Back in May, we took a little stroll through a rogues’ gallery of Venezuelan bolifuncionarios. We covered quite a bit of territory, but we’ve felt guilty ever since for having omitted some pretty important names. This was unfair of us: the guys we overlooked are, after all, among the scummiest of chavistas, and are more than deserving of a nod of recognition.
Take Hugo Armando Carvajal Barrios, who last year was sent by President Nicolás Maduro to the Dutch island of Aruba to serve as Venezuelan consul general there. On July 22, he was arrested on a U.S. warrant.
Why the arrest? The previous year, Carvajal had been indicted in Florida on conspiracy to traffic cocaine. But this was only a relatively minor item on his long and colorful rap sheet. As head of DGIM, Venezuela’s military intelligence agency, under Chávez, Carvajal oversaw a broad range of atrocities. He took money for providing weapons, shelter, and logistical support to terrorists and drug traffickers belonging to FARC, the Colombian rebel group. He took money from another drug cartel that supplied most of America’s cocaine. He carried out “witch hunts” in the Venezuelan armed forces, torturing members of the military who were suspected of disloyalty to the regime. He ordered the torture and murder of a DEA informant. He ordered the torture and murder of a Colombian army captain and corporal who’d entered Venezuelan territory in search of FARC guerillas. Along with other top Chávez officials, he had his hand in several assassinations. The news website Infobae has called him “the symbol of chavista corruption.”
While Carvajal was at DGIM, Henry Rangel Silva, who is now governor of the state of Trujillo, was head of DISIP, the national intelligence agency, the two men collaborated with FARC and ELN on drug smuggling, extortion, and kidnapping operations. “Protecting drug trans-shipments,” stated one 2009 source:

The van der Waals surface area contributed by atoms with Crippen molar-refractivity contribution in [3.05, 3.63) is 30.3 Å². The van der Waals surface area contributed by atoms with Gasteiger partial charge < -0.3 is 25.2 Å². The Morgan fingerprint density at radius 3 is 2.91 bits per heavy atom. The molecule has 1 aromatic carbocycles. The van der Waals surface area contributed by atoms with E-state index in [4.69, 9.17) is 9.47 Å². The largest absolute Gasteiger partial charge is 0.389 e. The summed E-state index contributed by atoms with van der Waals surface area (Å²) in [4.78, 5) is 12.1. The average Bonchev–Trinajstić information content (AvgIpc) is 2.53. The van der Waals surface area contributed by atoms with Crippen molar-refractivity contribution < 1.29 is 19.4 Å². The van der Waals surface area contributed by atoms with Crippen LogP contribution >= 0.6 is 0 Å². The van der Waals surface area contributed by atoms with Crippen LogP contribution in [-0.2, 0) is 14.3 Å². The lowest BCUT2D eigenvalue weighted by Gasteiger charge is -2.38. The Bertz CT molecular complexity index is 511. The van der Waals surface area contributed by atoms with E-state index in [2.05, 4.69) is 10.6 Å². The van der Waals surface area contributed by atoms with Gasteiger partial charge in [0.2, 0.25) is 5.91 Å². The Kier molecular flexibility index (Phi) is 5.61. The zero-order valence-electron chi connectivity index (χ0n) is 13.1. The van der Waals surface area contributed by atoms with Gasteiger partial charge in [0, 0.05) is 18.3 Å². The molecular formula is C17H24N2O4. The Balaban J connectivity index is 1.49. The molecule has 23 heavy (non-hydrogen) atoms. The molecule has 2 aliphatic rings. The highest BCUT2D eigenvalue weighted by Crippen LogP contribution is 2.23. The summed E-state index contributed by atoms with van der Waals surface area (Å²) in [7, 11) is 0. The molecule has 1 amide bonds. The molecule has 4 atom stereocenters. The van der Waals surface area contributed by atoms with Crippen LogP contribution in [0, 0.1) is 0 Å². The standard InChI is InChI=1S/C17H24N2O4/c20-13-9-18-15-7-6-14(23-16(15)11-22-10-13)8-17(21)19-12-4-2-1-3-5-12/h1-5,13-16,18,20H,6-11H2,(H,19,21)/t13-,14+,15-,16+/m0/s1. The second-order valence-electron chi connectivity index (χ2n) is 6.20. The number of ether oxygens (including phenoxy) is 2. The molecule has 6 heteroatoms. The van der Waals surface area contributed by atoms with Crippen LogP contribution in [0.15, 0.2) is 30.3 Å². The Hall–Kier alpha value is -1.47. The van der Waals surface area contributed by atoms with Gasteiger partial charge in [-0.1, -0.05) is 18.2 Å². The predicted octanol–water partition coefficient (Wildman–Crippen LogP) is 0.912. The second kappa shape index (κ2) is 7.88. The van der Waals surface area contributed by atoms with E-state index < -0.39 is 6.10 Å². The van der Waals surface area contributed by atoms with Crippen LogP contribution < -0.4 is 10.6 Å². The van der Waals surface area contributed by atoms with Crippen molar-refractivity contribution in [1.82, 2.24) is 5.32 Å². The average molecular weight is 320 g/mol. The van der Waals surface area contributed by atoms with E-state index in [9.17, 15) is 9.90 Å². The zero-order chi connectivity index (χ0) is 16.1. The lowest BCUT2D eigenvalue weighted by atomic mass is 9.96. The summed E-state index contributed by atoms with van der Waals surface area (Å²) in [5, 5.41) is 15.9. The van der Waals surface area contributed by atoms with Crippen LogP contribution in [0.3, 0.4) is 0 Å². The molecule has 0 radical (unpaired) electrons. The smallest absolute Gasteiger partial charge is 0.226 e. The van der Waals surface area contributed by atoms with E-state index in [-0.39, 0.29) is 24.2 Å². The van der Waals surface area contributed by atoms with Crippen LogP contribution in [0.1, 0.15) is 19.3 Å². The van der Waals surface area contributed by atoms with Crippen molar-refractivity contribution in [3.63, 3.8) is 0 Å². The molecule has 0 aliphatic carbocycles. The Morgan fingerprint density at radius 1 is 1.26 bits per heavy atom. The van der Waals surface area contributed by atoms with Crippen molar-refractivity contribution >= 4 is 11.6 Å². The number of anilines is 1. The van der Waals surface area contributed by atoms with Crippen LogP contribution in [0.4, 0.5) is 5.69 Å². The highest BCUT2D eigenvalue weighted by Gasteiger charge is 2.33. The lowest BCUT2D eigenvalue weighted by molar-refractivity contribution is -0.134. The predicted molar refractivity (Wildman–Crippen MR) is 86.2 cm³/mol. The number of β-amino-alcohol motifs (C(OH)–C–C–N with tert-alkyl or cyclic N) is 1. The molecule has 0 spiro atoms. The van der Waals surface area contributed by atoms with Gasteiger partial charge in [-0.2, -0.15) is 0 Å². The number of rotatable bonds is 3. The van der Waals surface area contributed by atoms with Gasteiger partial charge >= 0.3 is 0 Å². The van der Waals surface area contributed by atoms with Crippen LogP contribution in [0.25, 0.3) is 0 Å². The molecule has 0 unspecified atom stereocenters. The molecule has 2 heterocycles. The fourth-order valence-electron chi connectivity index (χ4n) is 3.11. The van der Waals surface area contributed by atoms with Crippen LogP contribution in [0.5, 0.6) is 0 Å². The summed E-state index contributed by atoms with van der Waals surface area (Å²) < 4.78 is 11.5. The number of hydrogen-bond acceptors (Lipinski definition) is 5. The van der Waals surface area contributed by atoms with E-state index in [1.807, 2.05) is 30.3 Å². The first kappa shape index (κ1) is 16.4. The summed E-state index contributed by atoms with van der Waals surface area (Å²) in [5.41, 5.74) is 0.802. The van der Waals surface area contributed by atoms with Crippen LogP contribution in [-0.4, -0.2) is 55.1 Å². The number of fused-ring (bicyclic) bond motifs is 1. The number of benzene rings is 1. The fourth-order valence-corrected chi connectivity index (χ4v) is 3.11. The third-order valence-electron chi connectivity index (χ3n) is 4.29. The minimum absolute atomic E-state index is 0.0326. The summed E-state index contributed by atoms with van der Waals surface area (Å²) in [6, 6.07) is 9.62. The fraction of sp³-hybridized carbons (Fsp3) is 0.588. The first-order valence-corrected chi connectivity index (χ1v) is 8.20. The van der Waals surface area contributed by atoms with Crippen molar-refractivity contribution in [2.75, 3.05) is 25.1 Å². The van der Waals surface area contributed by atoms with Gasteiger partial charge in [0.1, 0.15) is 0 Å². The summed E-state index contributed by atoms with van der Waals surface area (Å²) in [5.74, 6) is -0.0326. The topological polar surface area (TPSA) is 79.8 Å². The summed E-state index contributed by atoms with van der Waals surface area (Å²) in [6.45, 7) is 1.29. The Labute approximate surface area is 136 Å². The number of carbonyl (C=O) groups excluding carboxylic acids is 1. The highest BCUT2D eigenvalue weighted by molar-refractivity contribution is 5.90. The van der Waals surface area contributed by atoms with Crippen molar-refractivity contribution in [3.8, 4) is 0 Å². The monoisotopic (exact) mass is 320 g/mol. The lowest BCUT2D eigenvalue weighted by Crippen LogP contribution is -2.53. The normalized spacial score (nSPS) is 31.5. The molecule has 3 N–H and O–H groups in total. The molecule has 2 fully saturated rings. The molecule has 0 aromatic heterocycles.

is one of the most lucrative criminal enterprises in which Carvajal and Rangel Silva are involved….Carvajal and Rangel Silva reportedly charge the FARC and other Colombian drug traffickers about $1,500 per kilo to protect drug shipments transiting through Venezuelan territory by land, air or water….in 2007 the roughly 189 metric tons of FARC-owned cocaine which transited through Venezuela represented potential profits of up to $283.5 million for the organized crime gangs run by Carvajal at DGIM and Rangel Silva at DISIP — assuming all of this cocaine received official protection, which is not necessarily the case.
As for kidnapping, hoods working for Carvajal and Rangel Silva provided “protection and surveillance services” for FARC and ELN, sold them “financial intelligence on potential abduction targets,” and in some cases took part personally in abductions and contract murders. Of the 537 reported kidnappings in Venezuela in 2008, the FARC and ELN were believed to be responsible for about 75%, for a potential profit of as much as $450 million.
Alas, Carvajal didn’t end up in an American court of justice. Under pressure from the Venezuelan government, he was released only six days after his arrest on grounds of diplomatic immunity. The Netherlands did, however, declare him persona non grata on Dutch territory, and flew him back to Venezuela.